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Sderot is thriving, says mayor, while visiting Montreal

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Sderot Mayor Alon Davidi, right, poses with his Côte-St-Luc counterpart, Mitchell Brownstein, beside the Sderot Menorah, at Congregation Tifereth Beth David Jerusalem on March 4. (Janice Arnold photo)

Sderot is booming. The northern Negev town that has for years been the target of thousands of missiles launched from Gaza, is now one of the fastest-growing municipalities in Israel. It’s undergoing a revitalization that’s making it more attractive to young families, in particular, and property prices are soaring, as a result.

So says its upbeat mayor, Alon Davidi, who was in Montreal at the end of a Canadian tour organized by Jewish National Fund (JNF).

The former development town’s population now stands at 28,000 and new residential neighbourhoods, with schools and parks, are under construction, he said. (Six years ago, it had 20,000 residents.)

An acre of land only four years ago cost about US$50,000 ($67,000); today, the same plot is worth US$200,000, said Davidi, while visiting Congregation Tifereth Beth David Jerusalem in Côte-St-Luc, Que., on March 4.

His goal is to boost the population to 50,000 by 2025. It would be a show of confidence, despite Sderot being just one kilometre from the Gazan border. Indeed, while the rocket fire reached its peak in 2014, Sderot remains on the frontline, near clandestine tunnels and weekly demonstrations on the Gazan side.

“The terrorists want us to leave, they want Sderot to close,” he said. “We know that if terror wins (there), it will just go to another place.”

All this is not to say that Sderot is blissful. “Ninety-five per cent of the time, it’s like a paradise, and five per cent a hell,” said Davidi, who has been mayor for six years.

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Born in 1973 in Beersheba, the largest city in the Negev, to Iranian immigrants, Davidi has lived in Sderot for 22 years, in which time he has raised seven children.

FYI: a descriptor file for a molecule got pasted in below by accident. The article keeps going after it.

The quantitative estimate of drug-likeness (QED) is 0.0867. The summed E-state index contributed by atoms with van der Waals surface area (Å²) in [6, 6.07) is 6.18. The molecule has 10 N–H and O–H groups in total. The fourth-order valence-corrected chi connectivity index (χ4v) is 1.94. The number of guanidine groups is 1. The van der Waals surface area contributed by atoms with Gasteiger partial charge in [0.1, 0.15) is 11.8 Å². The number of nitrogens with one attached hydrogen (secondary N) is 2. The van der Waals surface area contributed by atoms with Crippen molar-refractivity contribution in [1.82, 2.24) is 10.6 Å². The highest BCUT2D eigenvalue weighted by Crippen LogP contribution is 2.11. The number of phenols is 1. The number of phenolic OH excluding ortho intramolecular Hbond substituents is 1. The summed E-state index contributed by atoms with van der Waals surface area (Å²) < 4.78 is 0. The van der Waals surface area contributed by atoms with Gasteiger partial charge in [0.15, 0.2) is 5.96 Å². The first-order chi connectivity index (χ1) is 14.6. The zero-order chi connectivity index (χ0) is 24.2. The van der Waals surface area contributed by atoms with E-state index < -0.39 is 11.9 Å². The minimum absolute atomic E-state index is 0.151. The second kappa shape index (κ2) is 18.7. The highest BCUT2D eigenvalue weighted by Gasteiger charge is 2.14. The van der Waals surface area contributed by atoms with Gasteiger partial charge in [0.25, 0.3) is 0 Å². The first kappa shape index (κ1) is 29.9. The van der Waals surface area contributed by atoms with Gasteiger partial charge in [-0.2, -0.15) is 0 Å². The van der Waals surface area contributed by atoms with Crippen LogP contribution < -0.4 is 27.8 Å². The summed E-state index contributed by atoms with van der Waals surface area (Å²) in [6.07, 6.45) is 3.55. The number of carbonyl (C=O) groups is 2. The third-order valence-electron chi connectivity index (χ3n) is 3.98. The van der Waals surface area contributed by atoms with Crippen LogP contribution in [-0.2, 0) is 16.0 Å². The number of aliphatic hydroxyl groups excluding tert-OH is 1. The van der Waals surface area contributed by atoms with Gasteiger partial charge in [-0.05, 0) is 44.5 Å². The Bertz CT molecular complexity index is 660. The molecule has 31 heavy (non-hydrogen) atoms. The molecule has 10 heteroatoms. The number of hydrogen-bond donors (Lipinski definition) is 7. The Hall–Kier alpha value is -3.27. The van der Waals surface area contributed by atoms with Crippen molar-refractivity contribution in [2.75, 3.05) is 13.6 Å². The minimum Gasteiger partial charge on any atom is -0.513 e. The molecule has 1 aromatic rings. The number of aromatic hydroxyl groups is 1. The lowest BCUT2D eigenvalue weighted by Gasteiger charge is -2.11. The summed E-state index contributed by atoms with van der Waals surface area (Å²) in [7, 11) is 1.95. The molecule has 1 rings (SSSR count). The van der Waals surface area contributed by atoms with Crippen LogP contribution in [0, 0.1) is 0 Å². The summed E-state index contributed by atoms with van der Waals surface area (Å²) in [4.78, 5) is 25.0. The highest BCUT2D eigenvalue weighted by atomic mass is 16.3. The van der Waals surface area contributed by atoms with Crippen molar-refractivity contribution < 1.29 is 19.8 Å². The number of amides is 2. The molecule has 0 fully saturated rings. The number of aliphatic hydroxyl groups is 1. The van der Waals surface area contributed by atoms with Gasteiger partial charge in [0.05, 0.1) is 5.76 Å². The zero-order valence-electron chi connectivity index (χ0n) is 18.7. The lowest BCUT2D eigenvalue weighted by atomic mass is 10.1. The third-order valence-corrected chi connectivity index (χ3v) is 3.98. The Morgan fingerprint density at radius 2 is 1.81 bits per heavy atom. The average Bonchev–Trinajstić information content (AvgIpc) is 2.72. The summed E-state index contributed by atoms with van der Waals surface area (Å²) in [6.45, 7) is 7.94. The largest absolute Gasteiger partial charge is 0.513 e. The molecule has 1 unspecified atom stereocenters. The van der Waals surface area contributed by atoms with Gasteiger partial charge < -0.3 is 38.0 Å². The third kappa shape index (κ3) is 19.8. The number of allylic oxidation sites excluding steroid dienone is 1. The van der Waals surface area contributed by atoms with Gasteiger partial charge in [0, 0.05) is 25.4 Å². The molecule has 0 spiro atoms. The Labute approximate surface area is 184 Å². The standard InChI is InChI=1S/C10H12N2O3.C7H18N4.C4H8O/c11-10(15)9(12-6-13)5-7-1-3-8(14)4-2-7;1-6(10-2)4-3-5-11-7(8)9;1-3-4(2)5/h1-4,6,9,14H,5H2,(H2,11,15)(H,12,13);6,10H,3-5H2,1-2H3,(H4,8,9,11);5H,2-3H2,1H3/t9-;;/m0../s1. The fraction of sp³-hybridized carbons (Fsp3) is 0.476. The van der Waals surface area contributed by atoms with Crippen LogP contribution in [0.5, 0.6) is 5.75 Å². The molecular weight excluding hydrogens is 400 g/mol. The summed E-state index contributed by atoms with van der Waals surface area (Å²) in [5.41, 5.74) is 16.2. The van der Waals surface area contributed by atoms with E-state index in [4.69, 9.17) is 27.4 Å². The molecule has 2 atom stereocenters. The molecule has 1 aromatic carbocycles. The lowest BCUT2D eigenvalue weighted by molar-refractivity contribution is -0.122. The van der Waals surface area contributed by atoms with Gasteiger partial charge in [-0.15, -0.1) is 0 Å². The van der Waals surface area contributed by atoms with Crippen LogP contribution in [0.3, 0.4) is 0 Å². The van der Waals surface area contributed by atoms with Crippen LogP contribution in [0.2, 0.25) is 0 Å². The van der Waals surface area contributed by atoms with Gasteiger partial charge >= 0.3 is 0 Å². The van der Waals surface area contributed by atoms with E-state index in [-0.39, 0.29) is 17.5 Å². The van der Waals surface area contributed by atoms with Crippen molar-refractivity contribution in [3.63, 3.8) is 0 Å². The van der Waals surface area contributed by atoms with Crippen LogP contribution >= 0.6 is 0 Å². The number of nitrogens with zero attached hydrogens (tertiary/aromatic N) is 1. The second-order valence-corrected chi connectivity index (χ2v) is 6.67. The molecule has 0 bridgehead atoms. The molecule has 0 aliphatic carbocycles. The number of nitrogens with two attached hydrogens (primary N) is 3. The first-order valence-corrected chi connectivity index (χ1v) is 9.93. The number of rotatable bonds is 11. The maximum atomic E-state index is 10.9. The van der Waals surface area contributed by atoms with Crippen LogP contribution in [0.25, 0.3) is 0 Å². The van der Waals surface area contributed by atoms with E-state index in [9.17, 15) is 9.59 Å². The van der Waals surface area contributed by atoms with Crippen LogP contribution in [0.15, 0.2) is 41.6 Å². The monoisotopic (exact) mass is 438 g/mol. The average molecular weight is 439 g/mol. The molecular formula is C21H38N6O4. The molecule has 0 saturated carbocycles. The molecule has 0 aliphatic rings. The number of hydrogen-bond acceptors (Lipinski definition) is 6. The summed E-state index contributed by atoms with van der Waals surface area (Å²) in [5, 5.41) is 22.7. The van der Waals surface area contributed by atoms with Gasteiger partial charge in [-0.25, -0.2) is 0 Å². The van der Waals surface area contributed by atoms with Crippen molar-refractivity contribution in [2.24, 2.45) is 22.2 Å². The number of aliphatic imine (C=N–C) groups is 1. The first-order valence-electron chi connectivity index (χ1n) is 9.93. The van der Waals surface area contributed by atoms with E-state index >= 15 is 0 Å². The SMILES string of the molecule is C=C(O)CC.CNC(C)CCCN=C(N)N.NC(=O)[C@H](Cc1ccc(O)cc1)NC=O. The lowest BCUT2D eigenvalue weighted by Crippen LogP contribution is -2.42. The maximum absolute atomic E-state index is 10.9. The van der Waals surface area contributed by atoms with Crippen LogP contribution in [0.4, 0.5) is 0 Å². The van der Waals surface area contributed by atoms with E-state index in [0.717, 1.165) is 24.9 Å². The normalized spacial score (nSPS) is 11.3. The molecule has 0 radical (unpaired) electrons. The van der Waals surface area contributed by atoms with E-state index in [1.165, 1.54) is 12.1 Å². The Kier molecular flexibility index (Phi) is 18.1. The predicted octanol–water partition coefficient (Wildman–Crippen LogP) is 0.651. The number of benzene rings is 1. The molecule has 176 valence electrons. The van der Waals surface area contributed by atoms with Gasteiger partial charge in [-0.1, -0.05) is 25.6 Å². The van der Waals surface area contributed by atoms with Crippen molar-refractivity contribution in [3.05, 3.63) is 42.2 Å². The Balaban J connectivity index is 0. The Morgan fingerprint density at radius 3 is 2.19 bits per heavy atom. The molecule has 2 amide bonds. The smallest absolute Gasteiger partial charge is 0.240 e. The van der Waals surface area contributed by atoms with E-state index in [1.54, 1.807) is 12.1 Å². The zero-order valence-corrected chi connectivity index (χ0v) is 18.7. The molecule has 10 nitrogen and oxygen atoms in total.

As bullish as he is on his city, Davidi does worry about its kids, who number some 6,000. Many are suffering from post-traumatic stress disorder as a result of being under heavy rocket fire. Up to 80 per cent are believed to have at least some symptoms.

One of the mayor’s daughters was especially affected and is undergoing treatment, after two missiles landed very close to their home.

Davidi’s mission in Canada was to raise funds for the construction of a new “resilience centre,” where those with psychological issues related to the conflict will be cared for.

JNF Canada has also pledged to support an animal-assisted therapy program there. Davidi’s young daughter, Emunah, has benefited significantly from this form of therapy over the past year.

Before engaging in animal therapy, she was fearful of going outside, constantly clinging to her parents. When the air raid sirens sounded, she would become petrified and had to be carried to a shelter.

Through an animal-therapy program, the family adopted a dog, which Emunah has become very attached to. Now, when the sirens wail, she heads to the shelter immediately with her pet, because she feels responsible for its safety, he related.

More than 12,000 missiles have rained down on Sderot since 2001, the most intense attacks coming during military operations in 2007, 2008 and 2014. After a relative calm, there was an uptick in 2018, when 500 rockets landed on the city, according to Davidi.

“It’s a very tense situation now,” he said.

More than 1,100 residents of all ages sought treatment for serious psychological problems related to the conflict last year.

The cost of the new resilience centre is $1.5 million, of which $500,000 is being sought from private sources.

Israeli Consul General David Levy agreed that Sderot, despite its perilous location, is “a special place with wonderful people.”

Set amid beautiful scenery, Sderot has a vibrant cultural scene, including producing some of the country’s most popular rock bands, and an active academic life surrounding Sapir College, he said.

Welcoming Davidi had special significance for Tifereth Beth David Jerusalem. The congregation led a fundraising drive last year to help farmers in the region whose fields were set ablaze by kites and balloons bearing incendiary materials. With contributions from other synagogues, enough was collected to buy two firefighting trailers that farmers use to extinguish fires before emergency crews arrive, as well as to support mental health services.

In 2017, the synagogue purchased an unusual candelabra created with fragments of Qassam rockets that were fired into southern Israel. Displayed in the synagogue lobby, the piece is one of only 50 of its kind made by Israeli artist Yaron Bob, who lives in the small moshav of Yated, near the Gaza border.

It’s inscribed with the biblical injunction, “And they shall beat their swords into plowshares.”

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